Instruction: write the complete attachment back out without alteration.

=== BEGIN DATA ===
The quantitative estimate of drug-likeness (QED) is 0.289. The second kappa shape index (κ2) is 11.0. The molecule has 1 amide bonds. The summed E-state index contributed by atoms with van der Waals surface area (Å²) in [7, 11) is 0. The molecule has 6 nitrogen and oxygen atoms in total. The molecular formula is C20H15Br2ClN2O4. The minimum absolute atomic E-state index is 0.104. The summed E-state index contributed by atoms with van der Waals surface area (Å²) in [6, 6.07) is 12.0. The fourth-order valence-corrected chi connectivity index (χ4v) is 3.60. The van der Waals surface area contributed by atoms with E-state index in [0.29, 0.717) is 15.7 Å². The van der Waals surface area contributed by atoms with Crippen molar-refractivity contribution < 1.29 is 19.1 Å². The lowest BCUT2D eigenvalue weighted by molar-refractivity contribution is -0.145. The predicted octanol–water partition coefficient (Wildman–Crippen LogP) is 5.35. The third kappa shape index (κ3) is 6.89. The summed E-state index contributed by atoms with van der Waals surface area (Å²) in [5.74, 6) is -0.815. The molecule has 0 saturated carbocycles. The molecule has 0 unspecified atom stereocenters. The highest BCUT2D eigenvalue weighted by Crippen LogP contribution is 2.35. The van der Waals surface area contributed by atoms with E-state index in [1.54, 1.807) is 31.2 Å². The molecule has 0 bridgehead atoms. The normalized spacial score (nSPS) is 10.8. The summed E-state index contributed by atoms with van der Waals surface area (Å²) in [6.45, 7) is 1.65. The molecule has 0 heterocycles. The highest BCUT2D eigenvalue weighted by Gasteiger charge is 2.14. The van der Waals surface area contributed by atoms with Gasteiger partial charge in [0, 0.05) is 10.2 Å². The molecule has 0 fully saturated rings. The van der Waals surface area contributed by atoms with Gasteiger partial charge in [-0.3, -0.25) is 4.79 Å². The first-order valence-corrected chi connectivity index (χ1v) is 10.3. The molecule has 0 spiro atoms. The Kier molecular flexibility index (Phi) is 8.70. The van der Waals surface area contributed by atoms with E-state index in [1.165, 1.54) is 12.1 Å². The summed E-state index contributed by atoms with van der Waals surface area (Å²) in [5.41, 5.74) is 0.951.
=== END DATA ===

The quantitative estimate of drug-likeness (QED) is 0.289. The second kappa shape index (κ2) is 11.0. The molecule has 1 amide bonds. The summed E-state index contributed by atoms with van der Waals surface area (Å²) in [7, 11) is 0. The molecule has 6 nitrogen and oxygen atoms in total. The molecular formula is C20H15Br2ClN2O4. The minimum absolute atomic E-state index is 0.104. The summed E-state index contributed by atoms with van der Waals surface area (Å²) in [6, 6.07) is 12.0. The fourth-order valence-corrected chi connectivity index (χ4v) is 3.60. The van der Waals surface area contributed by atoms with E-state index in [0.29, 0.717) is 15.7 Å². The van der Waals surface area contributed by atoms with Crippen molar-refractivity contribution < 1.29 is 19.1 Å². The lowest BCUT2D eigenvalue weighted by molar-refractivity contribution is -0.145. The predicted octanol–water partition coefficient (Wildman–Crippen LogP) is 5.35. The third kappa shape index (κ3) is 6.89. The summed E-state index contributed by atoms with van der Waals surface area (Å²) in [5.74, 6) is -0.815. The molecule has 0 saturated carbocycles. The molecule has 0 unspecified atom stereocenters. The highest BCUT2D eigenvalue weighted by Crippen LogP contribution is 2.35. The van der Waals surface area contributed by atoms with E-state index in [1.54, 1.807) is 31.2 Å². The molecule has 0 bridgehead atoms. The normalized spacial score (nSPS) is 10.8. The summed E-state index contributed by atoms with van der Waals surface area (Å²) in [6.45, 7) is 1.65. The molecule has 0 heterocycles. The highest BCUT2D eigenvalue weighted by Gasteiger charge is 2.14. The van der Waals surface area contributed by atoms with Gasteiger partial charge in [0, 0.05) is 10.2 Å². The molecule has 0 fully saturated rings. The van der Waals surface area contributed by atoms with Gasteiger partial charge in [-0.3, -0.25) is 4.79 Å². The first-order valence-corrected chi connectivity index (χ1v) is 10.3. The molecule has 0 spiro atoms. The Kier molecular flexibility index (Phi) is 8.70. The van der Waals surface area contributed by atoms with E-state index in [1.165, 1.54) is 12.1 Å². The summed E-state index contributed by atoms with van der Waals surface area (Å²) in [5.41, 5.74) is 0.951.